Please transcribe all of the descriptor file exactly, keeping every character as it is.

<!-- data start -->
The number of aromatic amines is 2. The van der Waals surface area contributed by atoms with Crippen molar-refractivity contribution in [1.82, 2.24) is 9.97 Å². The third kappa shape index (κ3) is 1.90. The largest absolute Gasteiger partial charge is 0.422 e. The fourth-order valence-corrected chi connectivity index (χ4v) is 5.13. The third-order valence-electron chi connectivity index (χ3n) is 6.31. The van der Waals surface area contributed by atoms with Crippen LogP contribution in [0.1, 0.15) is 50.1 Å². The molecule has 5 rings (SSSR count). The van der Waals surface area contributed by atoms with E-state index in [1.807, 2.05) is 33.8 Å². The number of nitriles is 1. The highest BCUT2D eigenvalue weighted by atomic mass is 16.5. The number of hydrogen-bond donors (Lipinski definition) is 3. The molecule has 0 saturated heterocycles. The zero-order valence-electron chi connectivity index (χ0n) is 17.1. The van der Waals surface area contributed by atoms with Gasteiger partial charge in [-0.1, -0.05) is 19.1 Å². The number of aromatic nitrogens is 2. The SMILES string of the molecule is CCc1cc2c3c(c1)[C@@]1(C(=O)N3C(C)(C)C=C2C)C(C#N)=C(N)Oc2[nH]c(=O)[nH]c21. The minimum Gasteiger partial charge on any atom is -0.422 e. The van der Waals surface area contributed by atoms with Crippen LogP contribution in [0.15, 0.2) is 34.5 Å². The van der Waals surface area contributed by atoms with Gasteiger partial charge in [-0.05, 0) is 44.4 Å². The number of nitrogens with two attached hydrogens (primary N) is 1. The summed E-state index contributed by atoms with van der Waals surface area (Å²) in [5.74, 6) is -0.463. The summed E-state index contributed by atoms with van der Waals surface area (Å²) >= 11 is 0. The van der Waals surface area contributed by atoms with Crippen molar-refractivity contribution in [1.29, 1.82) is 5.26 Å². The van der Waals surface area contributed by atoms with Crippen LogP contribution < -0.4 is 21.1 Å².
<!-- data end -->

The number of aromatic amines is 2. The van der Waals surface area contributed by atoms with Crippen molar-refractivity contribution in [1.82, 2.24) is 9.97 Å². The third kappa shape index (κ3) is 1.90. The largest absolute Gasteiger partial charge is 0.422 e. The fourth-order valence-corrected chi connectivity index (χ4v) is 5.13. The third-order valence-electron chi connectivity index (χ3n) is 6.31. The van der Waals surface area contributed by atoms with Crippen LogP contribution in [0.1, 0.15) is 50.1 Å². The molecule has 5 rings (SSSR count). The van der Waals surface area contributed by atoms with E-state index in [1.807, 2.05) is 33.8 Å². The number of nitriles is 1. The highest BCUT2D eigenvalue weighted by atomic mass is 16.5. The number of hydrogen-bond donors (Lipinski definition) is 3. The molecule has 0 saturated heterocycles. The zero-order valence-electron chi connectivity index (χ0n) is 17.1. The van der Waals surface area contributed by atoms with Gasteiger partial charge in [-0.1, -0.05) is 19.1 Å². The number of aromatic nitrogens is 2. The SMILES string of the molecule is CCc1cc2c3c(c1)[C@@]1(C(=O)N3C(C)(C)C=C2C)C(C#N)=C(N)Oc2[nH]c(=O)[nH]c21. The minimum Gasteiger partial charge on any atom is -0.422 e. The van der Waals surface area contributed by atoms with Crippen LogP contribution in [0.15, 0.2) is 34.5 Å². The van der Waals surface area contributed by atoms with Gasteiger partial charge in [-0.05, 0) is 44.4 Å². The number of nitrogens with two attached hydrogens (primary N) is 1. The summed E-state index contributed by atoms with van der Waals surface area (Å²) in [5.74, 6) is -0.463. The summed E-state index contributed by atoms with van der Waals surface area (Å²) >= 11 is 0. The van der Waals surface area contributed by atoms with Crippen molar-refractivity contribution in [1.29, 1.82) is 5.26 Å². The van der Waals surface area contributed by atoms with Crippen LogP contribution < -0.4 is 21.1 Å².